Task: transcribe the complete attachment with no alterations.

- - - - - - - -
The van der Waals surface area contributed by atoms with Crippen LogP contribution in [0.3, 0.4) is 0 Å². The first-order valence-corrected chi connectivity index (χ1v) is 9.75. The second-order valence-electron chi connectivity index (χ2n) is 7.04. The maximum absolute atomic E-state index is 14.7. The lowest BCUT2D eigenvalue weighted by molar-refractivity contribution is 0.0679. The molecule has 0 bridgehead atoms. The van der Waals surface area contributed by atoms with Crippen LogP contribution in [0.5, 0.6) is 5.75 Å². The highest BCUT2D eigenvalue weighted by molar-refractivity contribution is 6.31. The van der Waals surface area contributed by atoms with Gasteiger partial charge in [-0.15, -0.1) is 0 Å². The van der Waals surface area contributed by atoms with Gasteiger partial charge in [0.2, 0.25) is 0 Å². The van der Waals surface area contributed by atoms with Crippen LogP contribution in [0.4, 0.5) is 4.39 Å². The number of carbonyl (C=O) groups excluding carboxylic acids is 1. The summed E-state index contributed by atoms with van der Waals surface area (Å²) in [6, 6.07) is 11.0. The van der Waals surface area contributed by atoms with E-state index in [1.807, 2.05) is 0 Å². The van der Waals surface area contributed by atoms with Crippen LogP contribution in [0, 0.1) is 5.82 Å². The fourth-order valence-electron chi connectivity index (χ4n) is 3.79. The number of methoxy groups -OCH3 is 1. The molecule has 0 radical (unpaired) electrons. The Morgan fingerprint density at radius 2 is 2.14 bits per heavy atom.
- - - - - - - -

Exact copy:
The van der Waals surface area contributed by atoms with Crippen LogP contribution in [0.3, 0.4) is 0 Å². The first-order valence-corrected chi connectivity index (χ1v) is 9.75. The second-order valence-electron chi connectivity index (χ2n) is 7.04. The maximum absolute atomic E-state index is 14.7. The lowest BCUT2D eigenvalue weighted by molar-refractivity contribution is 0.0679. The molecule has 0 bridgehead atoms. The van der Waals surface area contributed by atoms with Crippen LogP contribution in [0.5, 0.6) is 5.75 Å². The highest BCUT2D eigenvalue weighted by molar-refractivity contribution is 6.31. The van der Waals surface area contributed by atoms with Gasteiger partial charge in [-0.15, -0.1) is 0 Å². The van der Waals surface area contributed by atoms with Gasteiger partial charge in [0.2, 0.25) is 0 Å². The van der Waals surface area contributed by atoms with Crippen LogP contribution in [0.4, 0.5) is 4.39 Å². The number of carbonyl (C=O) groups excluding carboxylic acids is 1. The summed E-state index contributed by atoms with van der Waals surface area (Å²) in [6, 6.07) is 11.0. The van der Waals surface area contributed by atoms with E-state index in [1.807, 2.05) is 0 Å². The van der Waals surface area contributed by atoms with Crippen LogP contribution in [0, 0.1) is 5.82 Å². The fourth-order valence-electron chi connectivity index (χ4n) is 3.79. The number of methoxy groups -OCH3 is 1. The molecule has 0 radical (unpaired) electrons. The Morgan fingerprint density at radius 2 is 2.14 bits per heavy atom.